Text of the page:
I'll add my 2 cents to the side that says adding grease over the ball to 'seal' the chamber is not necessary to prevent chain fires IF the ball is the proper size. Your .454 ball should be more than sufficient chain fire insurance. The grease WILL help keep fouling soft, IF any of it remains around after the first round is fired.
  7. Hellgate

    Hellgate Well-Known Member

    Re over ball grease preventing chain fires: Sometimes there is a slight overhang of metal from machining the cylinder face and the ball gets shaved rather than swaged which creates an undersize ball that can allow flame past the ball (causing the chainfire) or allow a loose fit whereby you get "ball creep" (I love that term, kinda like a venereal disease) where the ball migrates forward under recoil and jams the cylinder when it rotates around. Also you can have casting voids or wrinkles on the ball that can allow flame past it. The grease helps fill the voids and seal the ball from the next chamber firing. 99% of the grease gets blown away each time the gun is fired but a little bit stays in the crevice around the edge of the ball. Putting a slight bevel on the chamber mouths can eliminate shaving and give the snug friction fit we all want.
  8. BCRider

    BCRider Well-Known Member

    Packman, I'm not sure why you want to shoot reduced power loads but it's your choice. I run with 28 to 30 grains of powder, no wad or meal, a 457 ball which shaves a nice ring in my Uberti guns and then add one drop of canola oil over the ball to seal any slight cracks and to give the ball some lubrication during it's run down the barrel. With the 30 gr by volume load I can just barely seat the ball into the powder with the ram travel distance on my Uberti Remington clones. YMMV since you have the Pietta version. In my case the balls are seated well down in the chambers. I could easily load 40 grains and the balls would still be in no danger at all of seating proud of the front face of the cylinder.

    With my 30 grain load the recoil is pretty much consistent with a full on .38Spl shot from my Model 19 or model 10 with a 6 inch barrel in both cases if that aids you in evaluating the recoil. If you've never shot a S&W revolver in .38Spl I know this doesn't help much :D
  9. Ifishsum

    Ifishsum Well-Known Member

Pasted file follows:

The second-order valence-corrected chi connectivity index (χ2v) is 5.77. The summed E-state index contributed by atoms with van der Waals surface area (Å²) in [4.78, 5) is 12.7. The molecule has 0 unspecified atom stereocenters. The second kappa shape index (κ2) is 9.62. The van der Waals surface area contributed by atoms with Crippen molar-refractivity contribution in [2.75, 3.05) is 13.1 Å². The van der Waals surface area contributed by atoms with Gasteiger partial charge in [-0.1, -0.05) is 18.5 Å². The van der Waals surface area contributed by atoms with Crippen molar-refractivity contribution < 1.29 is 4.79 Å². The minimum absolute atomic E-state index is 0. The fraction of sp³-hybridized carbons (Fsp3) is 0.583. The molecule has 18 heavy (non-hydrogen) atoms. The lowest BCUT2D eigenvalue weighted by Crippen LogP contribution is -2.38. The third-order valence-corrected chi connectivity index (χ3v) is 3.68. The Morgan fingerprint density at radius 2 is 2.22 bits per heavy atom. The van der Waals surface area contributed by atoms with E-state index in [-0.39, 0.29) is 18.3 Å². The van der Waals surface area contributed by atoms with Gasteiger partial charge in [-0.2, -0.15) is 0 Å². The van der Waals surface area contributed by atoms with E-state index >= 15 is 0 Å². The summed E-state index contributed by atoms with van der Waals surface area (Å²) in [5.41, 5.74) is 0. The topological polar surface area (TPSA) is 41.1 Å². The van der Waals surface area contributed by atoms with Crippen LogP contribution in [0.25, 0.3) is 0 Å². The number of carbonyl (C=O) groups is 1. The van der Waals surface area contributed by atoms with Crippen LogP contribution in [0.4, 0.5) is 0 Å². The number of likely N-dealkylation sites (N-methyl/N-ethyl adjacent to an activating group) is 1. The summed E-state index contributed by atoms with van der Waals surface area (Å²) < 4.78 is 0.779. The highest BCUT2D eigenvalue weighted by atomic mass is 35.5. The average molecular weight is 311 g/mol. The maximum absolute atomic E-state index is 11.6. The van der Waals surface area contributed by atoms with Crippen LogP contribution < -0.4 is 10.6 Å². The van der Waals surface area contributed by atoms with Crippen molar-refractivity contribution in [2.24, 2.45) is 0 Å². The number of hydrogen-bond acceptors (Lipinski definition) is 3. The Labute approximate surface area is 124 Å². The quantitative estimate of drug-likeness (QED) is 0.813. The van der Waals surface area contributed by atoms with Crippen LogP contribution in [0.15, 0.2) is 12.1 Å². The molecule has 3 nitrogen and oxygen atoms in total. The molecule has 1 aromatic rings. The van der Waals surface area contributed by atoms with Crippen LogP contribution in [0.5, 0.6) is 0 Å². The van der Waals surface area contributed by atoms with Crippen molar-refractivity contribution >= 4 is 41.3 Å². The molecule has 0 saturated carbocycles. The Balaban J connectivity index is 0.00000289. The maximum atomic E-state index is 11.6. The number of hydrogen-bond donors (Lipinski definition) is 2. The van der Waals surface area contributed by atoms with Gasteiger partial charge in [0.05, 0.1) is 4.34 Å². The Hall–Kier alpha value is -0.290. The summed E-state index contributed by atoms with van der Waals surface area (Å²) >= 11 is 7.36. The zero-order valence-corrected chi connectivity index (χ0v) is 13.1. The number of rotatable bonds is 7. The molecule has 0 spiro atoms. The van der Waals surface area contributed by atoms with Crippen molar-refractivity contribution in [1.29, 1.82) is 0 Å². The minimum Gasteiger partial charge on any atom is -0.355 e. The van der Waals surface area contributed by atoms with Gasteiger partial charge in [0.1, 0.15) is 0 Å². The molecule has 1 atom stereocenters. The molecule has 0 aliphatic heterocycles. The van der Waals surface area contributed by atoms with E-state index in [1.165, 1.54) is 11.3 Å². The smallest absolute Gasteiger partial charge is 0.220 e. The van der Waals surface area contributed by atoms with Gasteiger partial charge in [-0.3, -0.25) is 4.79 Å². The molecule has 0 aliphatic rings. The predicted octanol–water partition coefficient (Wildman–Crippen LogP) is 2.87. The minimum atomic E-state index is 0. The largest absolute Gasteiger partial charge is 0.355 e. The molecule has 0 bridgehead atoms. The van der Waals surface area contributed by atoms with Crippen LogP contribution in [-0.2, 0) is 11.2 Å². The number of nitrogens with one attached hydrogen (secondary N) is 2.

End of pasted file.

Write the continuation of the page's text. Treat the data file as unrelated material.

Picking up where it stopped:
My Pietta 1858 shoots the best with 28gr of Pyrodex P or FFFg black, it's not really a stout load and I don't need filler. I do use wonder wads under the ball, usually lubed - (unless I plan to keep it loaded, then unlubed so as to avoid fouling the powder). Between the wad and a correctly sized ball (shaving a full ring when loaded) I've never felt the need to put grease over the cylinders.

    I agree that the Remington #11s have the best fit for the factory nipples being used by Pietta of late - they seem to be a little taller, fit tightly without pinching and don't fall off during the firing sequence. Unfortunately they have been a little hard to find in my area.

    Have fun shooting! I've sure enjoyed mine.
  10. Mr. MyKeal told ya'll right. I myself use Crisco over the balls, and sometimes I might use some over the powder wads I got from Cabela's, but if one has a well fitting ball they will have no problems. I'vd shot my carbines and '49's and '58's without grease over the balls several (few dozen) times and have had no problems. However, I alway's have and alway's will use grease over the Walker .457's. Just a habit I have I reckon although I have no doubt I could shoot it quite safely without any grease. It's all well and good to err on the side of caution but it seem's that some people are just too paranoid and nervous..Just me here..Not trying to upset anybody. Not meant that way at all....
    Last edited: Aug 19, 2010
  11. A. Walker

    A. Walker Well-Known Member

    Hellgate mentioned the "lip" you can get; in addition, chambers have been found elongated and "coke bottle" shaped due to tool wander during machining. Only carefully measuring your chambers will tell you what you've got. Most times, a wonder wad is sufficient for preventing chainfires.

    Try instant grits as a filler, too! Best use for it I've found...